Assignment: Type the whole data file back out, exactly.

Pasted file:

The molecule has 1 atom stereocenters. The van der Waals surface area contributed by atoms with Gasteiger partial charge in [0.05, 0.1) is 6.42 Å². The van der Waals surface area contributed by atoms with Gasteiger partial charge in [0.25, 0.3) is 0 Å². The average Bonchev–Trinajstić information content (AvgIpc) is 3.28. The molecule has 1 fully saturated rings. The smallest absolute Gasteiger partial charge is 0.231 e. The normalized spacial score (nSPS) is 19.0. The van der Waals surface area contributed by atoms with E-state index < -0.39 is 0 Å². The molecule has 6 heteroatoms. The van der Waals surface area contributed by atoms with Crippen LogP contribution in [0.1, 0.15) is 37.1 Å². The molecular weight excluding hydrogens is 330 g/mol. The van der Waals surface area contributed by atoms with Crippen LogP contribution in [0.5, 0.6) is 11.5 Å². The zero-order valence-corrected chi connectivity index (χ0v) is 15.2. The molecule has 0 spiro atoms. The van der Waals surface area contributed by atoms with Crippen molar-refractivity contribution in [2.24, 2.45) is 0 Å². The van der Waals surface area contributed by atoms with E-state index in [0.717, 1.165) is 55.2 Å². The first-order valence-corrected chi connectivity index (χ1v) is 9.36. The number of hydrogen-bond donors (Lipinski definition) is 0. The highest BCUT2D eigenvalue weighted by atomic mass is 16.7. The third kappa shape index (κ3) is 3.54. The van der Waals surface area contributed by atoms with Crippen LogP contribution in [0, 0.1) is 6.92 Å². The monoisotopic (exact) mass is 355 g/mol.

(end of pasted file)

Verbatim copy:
The molecule has 1 atom stereocenters. The van der Waals surface area contributed by atoms with Gasteiger partial charge in [0.05, 0.1) is 6.42 Å². The van der Waals surface area contributed by atoms with Gasteiger partial charge in [0.25, 0.3) is 0 Å². The average Bonchev–Trinajstić information content (AvgIpc) is 3.28. The molecule has 1 fully saturated rings. The smallest absolute Gasteiger partial charge is 0.231 e. The normalized spacial score (nSPS) is 19.0. The van der Waals surface area contributed by atoms with E-state index < -0.39 is 0 Å². The molecule has 6 heteroatoms. The van der Waals surface area contributed by atoms with Crippen LogP contribution in [0.1, 0.15) is 37.1 Å². The molecular weight excluding hydrogens is 330 g/mol. The van der Waals surface area contributed by atoms with Crippen LogP contribution in [0.5, 0.6) is 11.5 Å². The zero-order valence-corrected chi connectivity index (χ0v) is 15.2. The molecule has 0 spiro atoms. The van der Waals surface area contributed by atoms with Crippen molar-refractivity contribution in [2.24, 2.45) is 0 Å². The van der Waals surface area contributed by atoms with E-state index in [0.717, 1.165) is 55.2 Å². The first-order valence-corrected chi connectivity index (χ1v) is 9.36. The number of hydrogen-bond donors (Lipinski definition) is 0. The highest BCUT2D eigenvalue weighted by atomic mass is 16.7. The third kappa shape index (κ3) is 3.54. The van der Waals surface area contributed by atoms with Crippen LogP contribution in [0, 0.1) is 6.92 Å². The monoisotopic (exact) mass is 355 g/mol.